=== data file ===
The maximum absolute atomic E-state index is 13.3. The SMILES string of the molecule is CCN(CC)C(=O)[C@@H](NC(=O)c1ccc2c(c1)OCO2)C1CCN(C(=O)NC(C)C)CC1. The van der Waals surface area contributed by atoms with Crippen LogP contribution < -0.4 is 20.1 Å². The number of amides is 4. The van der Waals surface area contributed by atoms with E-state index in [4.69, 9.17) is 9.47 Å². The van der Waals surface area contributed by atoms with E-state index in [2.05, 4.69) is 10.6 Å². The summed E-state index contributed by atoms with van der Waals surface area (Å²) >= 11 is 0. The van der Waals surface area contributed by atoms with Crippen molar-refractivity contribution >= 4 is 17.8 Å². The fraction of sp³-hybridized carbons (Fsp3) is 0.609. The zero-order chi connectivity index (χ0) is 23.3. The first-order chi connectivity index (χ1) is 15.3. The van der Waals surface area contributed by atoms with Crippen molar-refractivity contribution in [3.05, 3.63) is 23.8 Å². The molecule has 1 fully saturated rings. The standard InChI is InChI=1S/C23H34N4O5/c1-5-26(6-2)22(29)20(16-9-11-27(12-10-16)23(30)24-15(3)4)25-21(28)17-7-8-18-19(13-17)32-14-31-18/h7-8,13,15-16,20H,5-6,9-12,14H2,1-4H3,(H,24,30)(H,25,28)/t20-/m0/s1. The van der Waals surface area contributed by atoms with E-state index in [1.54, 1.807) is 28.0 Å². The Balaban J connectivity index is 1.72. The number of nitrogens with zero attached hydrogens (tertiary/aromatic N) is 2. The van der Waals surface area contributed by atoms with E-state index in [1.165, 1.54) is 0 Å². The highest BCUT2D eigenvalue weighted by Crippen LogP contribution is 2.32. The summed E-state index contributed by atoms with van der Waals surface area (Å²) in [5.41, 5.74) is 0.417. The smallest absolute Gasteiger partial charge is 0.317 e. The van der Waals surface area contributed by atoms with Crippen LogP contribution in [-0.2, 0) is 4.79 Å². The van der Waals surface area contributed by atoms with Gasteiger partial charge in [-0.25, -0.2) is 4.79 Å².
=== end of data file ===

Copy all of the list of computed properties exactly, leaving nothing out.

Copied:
The maximum absolute atomic E-state index is 13.3. The SMILES string of the molecule is CCN(CC)C(=O)[C@@H](NC(=O)c1ccc2c(c1)OCO2)C1CCN(C(=O)NC(C)C)CC1. The van der Waals surface area contributed by atoms with Crippen LogP contribution < -0.4 is 20.1 Å². The number of amides is 4. The van der Waals surface area contributed by atoms with E-state index in [4.69, 9.17) is 9.47 Å². The van der Waals surface area contributed by atoms with E-state index in [2.05, 4.69) is 10.6 Å². The summed E-state index contributed by atoms with van der Waals surface area (Å²) >= 11 is 0. The van der Waals surface area contributed by atoms with Crippen molar-refractivity contribution >= 4 is 17.8 Å². The fraction of sp³-hybridized carbons (Fsp3) is 0.609. The zero-order chi connectivity index (χ0) is 23.3. The first-order chi connectivity index (χ1) is 15.3. The van der Waals surface area contributed by atoms with Crippen molar-refractivity contribution in [3.05, 3.63) is 23.8 Å². The molecule has 1 fully saturated rings. The standard InChI is InChI=1S/C23H34N4O5/c1-5-26(6-2)22(29)20(16-9-11-27(12-10-16)23(30)24-15(3)4)25-21(28)17-7-8-18-19(13-17)32-14-31-18/h7-8,13,15-16,20H,5-6,9-12,14H2,1-4H3,(H,24,30)(H,25,28)/t20-/m0/s1. The van der Waals surface area contributed by atoms with E-state index in [1.54, 1.807) is 28.0 Å². The Balaban J connectivity index is 1.72. The number of nitrogens with zero attached hydrogens (tertiary/aromatic N) is 2. The van der Waals surface area contributed by atoms with E-state index in [1.165, 1.54) is 0 Å². The highest BCUT2D eigenvalue weighted by Crippen LogP contribution is 2.32. The summed E-state index contributed by atoms with van der Waals surface area (Å²) in [5.41, 5.74) is 0.417. The smallest absolute Gasteiger partial charge is 0.317 e. The van der Waals surface area contributed by atoms with Crippen LogP contribution in [-0.2, 0) is 4.79 Å². The van der Waals surface area contributed by atoms with Gasteiger partial charge in [-0.25, -0.2) is 4.79 Å².